Think of Jesus who was betrayed by one of his disciples (friends), denied by another, the rest of 12 the fled, he was turned over to the representatives of that brutal Rome, tortured, mocked, and executed in the manner that Rome reserved for the worst of its criminals. But God changes everything and transforms Jesus’ death on the cross, into the symbol of salvation of life and hope for all. Even as we watch with horror the random senseless acts of violence that seem to be gripping our society, the wars and unrest around the world, and the problems of debt and finances within our own communities and homes, Easter reminds us that death does not have the final word, despair is not our answer, violence and debt are not our rulers.

God is in charge and God intends that we live in joy. We are joy filled because we live in hope. So many of our Easter hymns and poems speak of the dying brought to new life, the winters turning to spring, of God bursting forth from the tomb and the whole world turning upside down.

As the old saying goes, “hope springs eternal.” Our God is not held back by stones or locked doors or even closed hearts, God in Jesus comes into our lives with the message of hope, love, joy and peace, seeking out hearts to live in joy and to spread that joy to our hurting world. It is what Mary Karr writes in her poem on the Resurrection (from Sinners Welcome):

From the far star points of his pinned extremities,
cold inched in — black ice and squid ink —
till the hung flesh was empty.
Lonely in that void even for pain,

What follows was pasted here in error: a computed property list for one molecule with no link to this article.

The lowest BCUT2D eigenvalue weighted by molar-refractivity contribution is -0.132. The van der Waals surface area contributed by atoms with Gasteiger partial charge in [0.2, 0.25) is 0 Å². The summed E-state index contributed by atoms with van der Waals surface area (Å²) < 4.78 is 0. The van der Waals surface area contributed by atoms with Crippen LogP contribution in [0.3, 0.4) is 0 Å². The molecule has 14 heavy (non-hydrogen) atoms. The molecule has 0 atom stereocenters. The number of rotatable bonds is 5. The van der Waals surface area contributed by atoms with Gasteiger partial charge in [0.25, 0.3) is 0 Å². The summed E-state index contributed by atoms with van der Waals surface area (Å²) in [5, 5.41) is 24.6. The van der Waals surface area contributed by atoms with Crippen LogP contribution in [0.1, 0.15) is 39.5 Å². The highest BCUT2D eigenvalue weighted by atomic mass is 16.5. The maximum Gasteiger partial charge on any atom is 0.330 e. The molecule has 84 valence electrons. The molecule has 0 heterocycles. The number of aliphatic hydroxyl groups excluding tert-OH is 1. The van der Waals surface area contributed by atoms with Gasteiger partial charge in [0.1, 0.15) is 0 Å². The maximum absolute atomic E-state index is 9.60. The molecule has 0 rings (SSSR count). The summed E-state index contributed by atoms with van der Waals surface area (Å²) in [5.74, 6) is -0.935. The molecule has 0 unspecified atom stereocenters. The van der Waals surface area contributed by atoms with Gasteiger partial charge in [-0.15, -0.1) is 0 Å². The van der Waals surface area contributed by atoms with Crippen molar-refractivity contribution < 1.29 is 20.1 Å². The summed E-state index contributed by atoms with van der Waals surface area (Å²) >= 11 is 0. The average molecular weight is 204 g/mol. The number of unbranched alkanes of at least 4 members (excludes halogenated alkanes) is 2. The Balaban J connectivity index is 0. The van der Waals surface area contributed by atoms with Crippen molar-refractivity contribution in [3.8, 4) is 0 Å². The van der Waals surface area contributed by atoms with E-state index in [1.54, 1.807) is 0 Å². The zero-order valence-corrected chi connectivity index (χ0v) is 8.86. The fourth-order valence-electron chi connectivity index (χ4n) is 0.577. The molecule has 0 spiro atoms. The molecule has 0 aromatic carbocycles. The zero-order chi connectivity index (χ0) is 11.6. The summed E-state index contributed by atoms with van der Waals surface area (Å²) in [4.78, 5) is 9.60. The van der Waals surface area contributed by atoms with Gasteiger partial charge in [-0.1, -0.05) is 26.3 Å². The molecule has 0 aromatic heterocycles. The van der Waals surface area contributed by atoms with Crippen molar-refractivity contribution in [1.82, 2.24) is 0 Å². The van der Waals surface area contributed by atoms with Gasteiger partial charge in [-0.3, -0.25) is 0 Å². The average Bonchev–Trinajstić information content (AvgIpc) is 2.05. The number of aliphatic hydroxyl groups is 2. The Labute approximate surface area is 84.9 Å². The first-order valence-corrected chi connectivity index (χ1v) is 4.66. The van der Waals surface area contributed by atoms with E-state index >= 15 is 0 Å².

he missed his splintered feet,
the human stare buried in his face.
He ached for two hands made of meat
he could reach to the end of.
In the corpse's core, the stone fist
of his heart began to bang
on the stiff chest's door, and breath spilled
back into that battered shape. Now

it's your limbs he comes to fill, as warm water
shatters at birth, rivering every way.

As we celebrate and live in Eastertide, we cannot simply celebrate our joy alone, it is our resurrected Lord who comes to fill our limbs to reach out to this world. It is his joy that beats in our hearts. It is his love that surrounds us. And we go and tell the Good News!

A couple of years ago four-year-old Hannah Taylor tagged along with her mother to serve dinner at a local mission in Toledo, OH. The little girl could not take her eyes off a frail old man. She could see his feet through the holes in his shoes. Hannah wanted to give her socks to the poor old man, but her mom told her that her small socks would not fit the poor man’s much bigger feet. But that set the four-year-old on a mission.

The next day Hannah and her parents took her to purchase and then distribute socks to the mission. The old man was there. He put on his warm, new socks, looked Hannah straight in the eyes and said, “Thank you, young lady.” Since then Hannah’s Socks has become a full-fledged, volunteer-run, nonprofit organization. In the past year, more than 9,000 pairs of socks have been given to men, women and children in shelters in the Toledo and Cincinnati areas. And it all began with one little girl’s compassion for a poor old man with holes in his shoes. [from Hannah's Socks, Inc. -]

We are called to go and tell the Good News that Christ is risen, to help others feel that joy, love and hope in their lives. Who is hurting now? Who needs our help? Our love? “The Christian life is not one of gloom, but of ever increasing joy in the Lord,” says Dietrich Bonhoeffer.

This Eastertide, go and spread the Good News and may joy be in your homes, in your hearts, in your hands and even in your socks. Amen.